By Sarah Quezada
Last night was one of those special, “glow-y” community moments. I walked into the new Carver Neighborhood Market and was immediately greeted by an enthusiastic team of current and new employees. Then, I took in shelves upon shelves of diverse food options. “Amazing!” was my first thought.
As I chatted with other neighbors, many of us shared a similar sentiment. I mean, we knew it would be a grocery store, but it’s like a GROCERY STORE! We were genuinely delighted by the availability of produce, staples, snacks, and household items. In our community, it was truly a unique sight to behold.
My husband and I relocated to South Atlanta in 2009. It’s a challenge, sometimes, to explain to friends outside our neighborhood how we can live in a major city and still feel relatively cut off from basic businesses and services. But we do.
Still, last night as I looked around the new grocery store so close to my house, I felt almost emotional. It surprised me. After nearly a decade living in urban neighborhoods, I’d almost forgotten what it was like to have beautiful, clean retail space nearby. I’d forgotten that feeling of convenience and community that these valuable “third spaces” provide.
I was also touched to see so many faces I didn’t recognize: people from outside our community who have invested their time, energy, and resources to open this store. There was a season when anything new happening in the neighborhood was dreamed, planned, and executed by the same residents and friends, staying up late at night to make something happen.
While those are fond memories, Carver Neighborhood Market is a powerful witness to how outside partnerships can support and catapult an idea into an innovative, and (hopefully) sustainable project in ways we couldn’t do alone.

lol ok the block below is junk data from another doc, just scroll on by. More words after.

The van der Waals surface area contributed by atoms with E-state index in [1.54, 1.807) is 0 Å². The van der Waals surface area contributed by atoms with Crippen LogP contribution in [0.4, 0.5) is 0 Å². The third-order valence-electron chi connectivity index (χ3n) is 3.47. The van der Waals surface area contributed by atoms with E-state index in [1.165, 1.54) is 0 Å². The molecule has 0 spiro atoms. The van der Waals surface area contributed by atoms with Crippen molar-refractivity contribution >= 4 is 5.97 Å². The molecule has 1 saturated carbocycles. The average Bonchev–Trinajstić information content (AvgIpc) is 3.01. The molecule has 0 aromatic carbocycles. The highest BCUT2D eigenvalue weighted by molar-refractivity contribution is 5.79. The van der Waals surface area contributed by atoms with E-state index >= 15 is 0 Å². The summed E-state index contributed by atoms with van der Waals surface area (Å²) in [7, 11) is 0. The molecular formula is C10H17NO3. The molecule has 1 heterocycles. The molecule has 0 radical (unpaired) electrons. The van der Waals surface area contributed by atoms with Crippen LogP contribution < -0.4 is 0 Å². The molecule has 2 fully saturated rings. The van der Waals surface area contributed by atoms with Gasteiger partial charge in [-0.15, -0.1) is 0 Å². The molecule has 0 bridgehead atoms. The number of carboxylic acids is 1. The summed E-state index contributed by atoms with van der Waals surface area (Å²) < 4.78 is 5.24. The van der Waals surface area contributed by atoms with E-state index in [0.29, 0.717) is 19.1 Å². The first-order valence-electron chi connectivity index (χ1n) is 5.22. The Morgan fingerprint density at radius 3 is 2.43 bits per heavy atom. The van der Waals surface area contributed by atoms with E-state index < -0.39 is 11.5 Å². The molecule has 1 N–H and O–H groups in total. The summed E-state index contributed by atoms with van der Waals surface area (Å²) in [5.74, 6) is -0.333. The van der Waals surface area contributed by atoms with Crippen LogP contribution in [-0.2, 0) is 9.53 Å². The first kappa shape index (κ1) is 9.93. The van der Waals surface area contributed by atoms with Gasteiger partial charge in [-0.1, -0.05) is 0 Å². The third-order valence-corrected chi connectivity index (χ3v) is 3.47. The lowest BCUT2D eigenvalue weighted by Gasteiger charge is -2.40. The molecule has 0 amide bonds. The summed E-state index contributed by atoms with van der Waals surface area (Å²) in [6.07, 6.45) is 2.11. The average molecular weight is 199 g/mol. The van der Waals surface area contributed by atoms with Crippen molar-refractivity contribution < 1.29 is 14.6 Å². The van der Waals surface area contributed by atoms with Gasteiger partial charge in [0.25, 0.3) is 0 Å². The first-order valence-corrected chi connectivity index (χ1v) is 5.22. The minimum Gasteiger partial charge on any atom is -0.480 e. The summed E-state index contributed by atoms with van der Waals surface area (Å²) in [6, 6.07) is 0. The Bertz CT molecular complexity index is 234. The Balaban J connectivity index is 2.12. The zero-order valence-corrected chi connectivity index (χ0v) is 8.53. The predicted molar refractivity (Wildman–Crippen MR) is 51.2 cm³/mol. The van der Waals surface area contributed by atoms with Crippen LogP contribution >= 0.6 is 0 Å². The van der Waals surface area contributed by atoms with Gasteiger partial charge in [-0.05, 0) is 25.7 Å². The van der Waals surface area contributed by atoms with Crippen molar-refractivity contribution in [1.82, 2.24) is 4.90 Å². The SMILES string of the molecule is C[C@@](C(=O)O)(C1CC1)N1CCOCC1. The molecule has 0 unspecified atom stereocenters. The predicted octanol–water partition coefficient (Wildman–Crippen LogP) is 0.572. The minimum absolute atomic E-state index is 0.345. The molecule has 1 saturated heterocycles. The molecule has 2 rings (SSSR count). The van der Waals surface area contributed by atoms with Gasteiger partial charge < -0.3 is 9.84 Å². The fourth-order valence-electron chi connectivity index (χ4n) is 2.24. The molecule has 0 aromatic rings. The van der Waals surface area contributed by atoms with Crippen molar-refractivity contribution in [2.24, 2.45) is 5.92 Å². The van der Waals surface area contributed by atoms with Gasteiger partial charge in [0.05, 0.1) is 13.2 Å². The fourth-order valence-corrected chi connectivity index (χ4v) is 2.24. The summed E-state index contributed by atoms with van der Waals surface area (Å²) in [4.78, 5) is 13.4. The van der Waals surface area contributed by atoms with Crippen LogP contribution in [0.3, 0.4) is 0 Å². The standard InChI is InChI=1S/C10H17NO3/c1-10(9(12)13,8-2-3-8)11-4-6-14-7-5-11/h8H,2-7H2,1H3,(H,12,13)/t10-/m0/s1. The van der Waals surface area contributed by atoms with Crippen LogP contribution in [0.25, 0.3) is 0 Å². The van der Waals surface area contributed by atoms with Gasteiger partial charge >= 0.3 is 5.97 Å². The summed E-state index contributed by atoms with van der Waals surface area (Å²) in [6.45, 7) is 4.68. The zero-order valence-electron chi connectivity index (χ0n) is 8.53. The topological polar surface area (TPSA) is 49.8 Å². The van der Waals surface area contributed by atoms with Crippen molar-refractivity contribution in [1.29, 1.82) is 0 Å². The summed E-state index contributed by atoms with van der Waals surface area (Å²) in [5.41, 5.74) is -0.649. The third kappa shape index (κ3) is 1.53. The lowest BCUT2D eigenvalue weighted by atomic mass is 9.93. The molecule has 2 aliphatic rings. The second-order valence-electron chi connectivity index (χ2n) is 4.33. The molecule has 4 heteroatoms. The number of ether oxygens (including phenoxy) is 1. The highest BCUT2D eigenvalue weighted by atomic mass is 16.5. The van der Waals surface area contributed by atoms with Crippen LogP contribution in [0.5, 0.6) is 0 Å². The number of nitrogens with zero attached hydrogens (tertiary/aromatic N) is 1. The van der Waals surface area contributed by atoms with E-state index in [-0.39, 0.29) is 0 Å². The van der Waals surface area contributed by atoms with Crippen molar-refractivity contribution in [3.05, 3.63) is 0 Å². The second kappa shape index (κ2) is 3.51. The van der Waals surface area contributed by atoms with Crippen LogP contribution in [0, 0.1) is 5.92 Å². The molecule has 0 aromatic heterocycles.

Finally, I watched as my two year old dutifully lifted rolls of toilet paper off the shelves and handed them to me. “Good practice,” I told him. “Working here may very well be your first job one day!”
There’s a sense of hope with the opening of the market that just probably isn’t true everywhere a grocery store opens. Hope that young people can find local jobs to learn how to work hard and gain important experience. Hope that new businesses will follow the market’s lead and open in our community. Hope that as more good things happen, more neighbors will move in and the momentum will roll forward.
It was truly a memorable night in South Atlanta. I’m thrilled about the opening of Carver Market and grateful for the work that’s gone on behind-the-scenes at Focused Community Strategies (FCS) to make this dream a reality.
Sarah Quezada is a South Atlanta resident and part of our founding member’s crew at Carver Neighborhood Market.